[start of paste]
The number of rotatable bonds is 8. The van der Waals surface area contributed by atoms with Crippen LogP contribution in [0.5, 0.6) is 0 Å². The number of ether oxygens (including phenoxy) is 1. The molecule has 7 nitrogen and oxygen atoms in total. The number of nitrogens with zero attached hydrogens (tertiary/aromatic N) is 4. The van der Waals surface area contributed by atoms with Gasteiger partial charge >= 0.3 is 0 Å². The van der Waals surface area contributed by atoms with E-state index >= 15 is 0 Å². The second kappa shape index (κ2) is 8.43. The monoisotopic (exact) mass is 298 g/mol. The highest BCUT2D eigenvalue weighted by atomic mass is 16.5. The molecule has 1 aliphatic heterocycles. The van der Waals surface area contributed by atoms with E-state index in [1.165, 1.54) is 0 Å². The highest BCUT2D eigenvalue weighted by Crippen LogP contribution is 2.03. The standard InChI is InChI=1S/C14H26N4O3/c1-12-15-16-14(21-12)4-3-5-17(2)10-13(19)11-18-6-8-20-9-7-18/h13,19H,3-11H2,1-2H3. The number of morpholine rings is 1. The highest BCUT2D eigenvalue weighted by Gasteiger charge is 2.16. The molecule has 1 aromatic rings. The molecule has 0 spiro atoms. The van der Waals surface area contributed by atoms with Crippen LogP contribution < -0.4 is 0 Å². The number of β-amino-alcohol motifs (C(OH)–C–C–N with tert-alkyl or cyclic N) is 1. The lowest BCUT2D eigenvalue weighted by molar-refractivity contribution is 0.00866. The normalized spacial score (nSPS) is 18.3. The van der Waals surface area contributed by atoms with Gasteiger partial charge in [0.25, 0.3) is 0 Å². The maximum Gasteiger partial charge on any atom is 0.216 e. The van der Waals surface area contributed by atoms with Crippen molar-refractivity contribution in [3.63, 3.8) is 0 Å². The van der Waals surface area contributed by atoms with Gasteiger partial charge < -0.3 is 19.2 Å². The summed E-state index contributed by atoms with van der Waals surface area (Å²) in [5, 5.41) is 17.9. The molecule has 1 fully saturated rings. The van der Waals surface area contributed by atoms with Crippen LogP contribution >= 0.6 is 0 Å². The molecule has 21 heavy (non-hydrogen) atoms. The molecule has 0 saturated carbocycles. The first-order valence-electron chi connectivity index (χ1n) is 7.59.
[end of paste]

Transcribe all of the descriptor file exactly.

The number of rotatable bonds is 8. The van der Waals surface area contributed by atoms with Crippen LogP contribution in [0.5, 0.6) is 0 Å². The number of ether oxygens (including phenoxy) is 1. The molecule has 7 nitrogen and oxygen atoms in total. The number of nitrogens with zero attached hydrogens (tertiary/aromatic N) is 4. The van der Waals surface area contributed by atoms with Gasteiger partial charge >= 0.3 is 0 Å². The van der Waals surface area contributed by atoms with E-state index >= 15 is 0 Å². The second kappa shape index (κ2) is 8.43. The monoisotopic (exact) mass is 298 g/mol. The highest BCUT2D eigenvalue weighted by atomic mass is 16.5. The molecule has 1 aliphatic heterocycles. The van der Waals surface area contributed by atoms with E-state index in [1.165, 1.54) is 0 Å². The highest BCUT2D eigenvalue weighted by Crippen LogP contribution is 2.03. The standard InChI is InChI=1S/C14H26N4O3/c1-12-15-16-14(21-12)4-3-5-17(2)10-13(19)11-18-6-8-20-9-7-18/h13,19H,3-11H2,1-2H3. The number of morpholine rings is 1. The highest BCUT2D eigenvalue weighted by Gasteiger charge is 2.16. The molecule has 1 aromatic rings. The molecule has 0 spiro atoms. The van der Waals surface area contributed by atoms with Crippen LogP contribution < -0.4 is 0 Å². The number of β-amino-alcohol motifs (C(OH)–C–C–N with tert-alkyl or cyclic N) is 1. The lowest BCUT2D eigenvalue weighted by molar-refractivity contribution is 0.00866. The normalized spacial score (nSPS) is 18.3. The van der Waals surface area contributed by atoms with Gasteiger partial charge in [0.25, 0.3) is 0 Å². The maximum Gasteiger partial charge on any atom is 0.216 e. The van der Waals surface area contributed by atoms with Crippen molar-refractivity contribution in [3.63, 3.8) is 0 Å². The van der Waals surface area contributed by atoms with Gasteiger partial charge < -0.3 is 19.2 Å². The summed E-state index contributed by atoms with van der Waals surface area (Å²) in [5, 5.41) is 17.9. The molecule has 1 fully saturated rings. The van der Waals surface area contributed by atoms with Crippen LogP contribution >= 0.6 is 0 Å². The molecule has 21 heavy (non-hydrogen) atoms. The molecule has 0 saturated carbocycles. The first-order valence-electron chi connectivity index (χ1n) is 7.59.